You may remember back in January we offered a special blend of coffee to raise money for an organization called ‘Aid For Haiti’. Since that time I’ve gotten to know one of the doctors/founders, Caleb Trent, and this month I had the opportunity to go to Haiti with Caleb and Aid For Haiti.
We met up with the team in Haiti. There were 5 medical personnel, 3 non-medical (me being one), and 3 Haitians that helped with translation and other things. We journeyed to a remote village in the mountains called Potino. It’s so remote that I can’t find it on a map and we couldn’t get to the village in a vehicle. By foot or by donkey was the only access.
The doctors set up in a clinic in the village, and they estimate the clinic serves about 50,000 people in the surrounding area. Clinic makes it sound more glamorous than it really is, though. It’s an old stone building with no water/bathroom facilities and no electricity. When one of the doctors performed a surgery we moved the table to a nearby window and shone flashlights to aid him.
We used those stone walls well, though. The teams saw about 90 patients per day. Before we arrived we figured that we wouldn’t see much of the cholera epidemic as we were going up in the mountains, and since it spreads mainly through the rivers we thought most of the bacteria would be downstream. But upon arriving we learned that as many as 15 people in the two weeks prior to our arrival had died from these nasty bacteria. We saw a few severe cases while we there, and though we thought at least one of those would not pull through, they all did. I am grateful for that. But each patient we saw had family members that had recently died from cholera, and knew of more family members that were symptomatic.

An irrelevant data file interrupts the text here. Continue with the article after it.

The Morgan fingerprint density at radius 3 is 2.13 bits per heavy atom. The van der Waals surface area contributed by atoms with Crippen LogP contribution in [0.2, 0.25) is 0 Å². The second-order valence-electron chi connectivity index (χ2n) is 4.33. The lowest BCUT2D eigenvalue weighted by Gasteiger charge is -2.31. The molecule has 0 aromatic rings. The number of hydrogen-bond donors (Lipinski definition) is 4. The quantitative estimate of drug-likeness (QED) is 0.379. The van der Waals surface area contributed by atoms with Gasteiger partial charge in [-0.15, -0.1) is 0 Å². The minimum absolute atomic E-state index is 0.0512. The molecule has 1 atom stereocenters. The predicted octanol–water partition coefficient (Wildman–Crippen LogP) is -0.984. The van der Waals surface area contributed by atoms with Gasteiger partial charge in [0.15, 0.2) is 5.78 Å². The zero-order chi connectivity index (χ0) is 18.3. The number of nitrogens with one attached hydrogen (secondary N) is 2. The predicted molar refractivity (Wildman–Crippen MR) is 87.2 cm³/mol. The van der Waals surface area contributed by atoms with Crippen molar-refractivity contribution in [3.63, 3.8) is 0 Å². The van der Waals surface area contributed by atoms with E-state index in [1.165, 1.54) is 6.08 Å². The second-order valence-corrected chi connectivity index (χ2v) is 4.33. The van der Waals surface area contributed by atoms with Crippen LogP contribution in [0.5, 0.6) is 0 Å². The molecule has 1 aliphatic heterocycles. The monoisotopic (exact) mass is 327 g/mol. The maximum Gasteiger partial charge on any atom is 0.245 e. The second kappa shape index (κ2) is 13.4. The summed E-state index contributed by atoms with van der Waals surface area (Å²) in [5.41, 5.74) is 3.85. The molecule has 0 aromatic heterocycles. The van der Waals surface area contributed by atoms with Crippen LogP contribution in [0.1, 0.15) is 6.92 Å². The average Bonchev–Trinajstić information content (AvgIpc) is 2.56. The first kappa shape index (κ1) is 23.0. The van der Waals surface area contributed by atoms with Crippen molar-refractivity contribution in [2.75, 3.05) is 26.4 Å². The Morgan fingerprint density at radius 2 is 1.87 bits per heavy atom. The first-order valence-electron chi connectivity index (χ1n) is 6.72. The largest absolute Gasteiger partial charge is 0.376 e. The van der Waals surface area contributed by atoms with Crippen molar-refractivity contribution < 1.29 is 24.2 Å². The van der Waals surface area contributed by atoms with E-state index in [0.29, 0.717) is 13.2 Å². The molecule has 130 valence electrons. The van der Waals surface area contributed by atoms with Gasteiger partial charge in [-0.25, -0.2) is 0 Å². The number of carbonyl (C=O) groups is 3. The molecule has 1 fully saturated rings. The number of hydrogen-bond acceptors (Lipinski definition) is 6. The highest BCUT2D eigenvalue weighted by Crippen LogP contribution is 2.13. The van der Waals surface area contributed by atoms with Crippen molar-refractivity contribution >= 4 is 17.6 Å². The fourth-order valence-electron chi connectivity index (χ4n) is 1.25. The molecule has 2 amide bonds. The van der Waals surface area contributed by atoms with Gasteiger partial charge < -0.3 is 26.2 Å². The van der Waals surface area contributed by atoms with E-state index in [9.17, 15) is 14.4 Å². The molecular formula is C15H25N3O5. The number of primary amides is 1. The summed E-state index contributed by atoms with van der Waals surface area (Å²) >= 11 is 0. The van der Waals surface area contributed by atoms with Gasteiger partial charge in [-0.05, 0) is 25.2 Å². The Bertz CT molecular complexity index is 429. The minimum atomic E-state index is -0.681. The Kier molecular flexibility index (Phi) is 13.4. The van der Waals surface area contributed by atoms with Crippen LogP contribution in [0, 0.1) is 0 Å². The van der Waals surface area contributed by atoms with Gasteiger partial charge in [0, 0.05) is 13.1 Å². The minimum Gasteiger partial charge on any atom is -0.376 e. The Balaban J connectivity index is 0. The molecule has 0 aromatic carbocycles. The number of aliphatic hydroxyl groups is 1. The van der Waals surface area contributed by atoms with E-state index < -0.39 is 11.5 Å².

I’m confident that the most helpful thing we did there was to teach people how to clean their water and how to make a treatment for cholera out of ingredients most Haitians have in their kitchen. It is, after all, simple to treat if it’s treated promptly.
From what we saw, I’m convinced the cholera is much more widespread than the Haiti government and the media are portraying. The country is in disarray and it goes much deeper than the recent tragedies. The elections this past weekend are just one of many examples of the disarray. I have traveled to some poor countries before, but nothing quite like Haiti. It is, however, encouraging to know that there are people (such as Aid for Haiti) that are committed to long-term healing in Haiti, and not simply dumping ‘aid’ that equates to throwing resources at a problem without intimately getting involved (which only begets further reliance).
I also did get to talk a little bit of coffee while down there (and share some of mine) and I have some footage I will post later of the typical Haitian coffee prep. The best way I could describe Haitian coffee is like filtered Turkish coffee. Really thick and sweet but a bit cleaner than Turkish.
The week I spent there was an irreplaceable experience.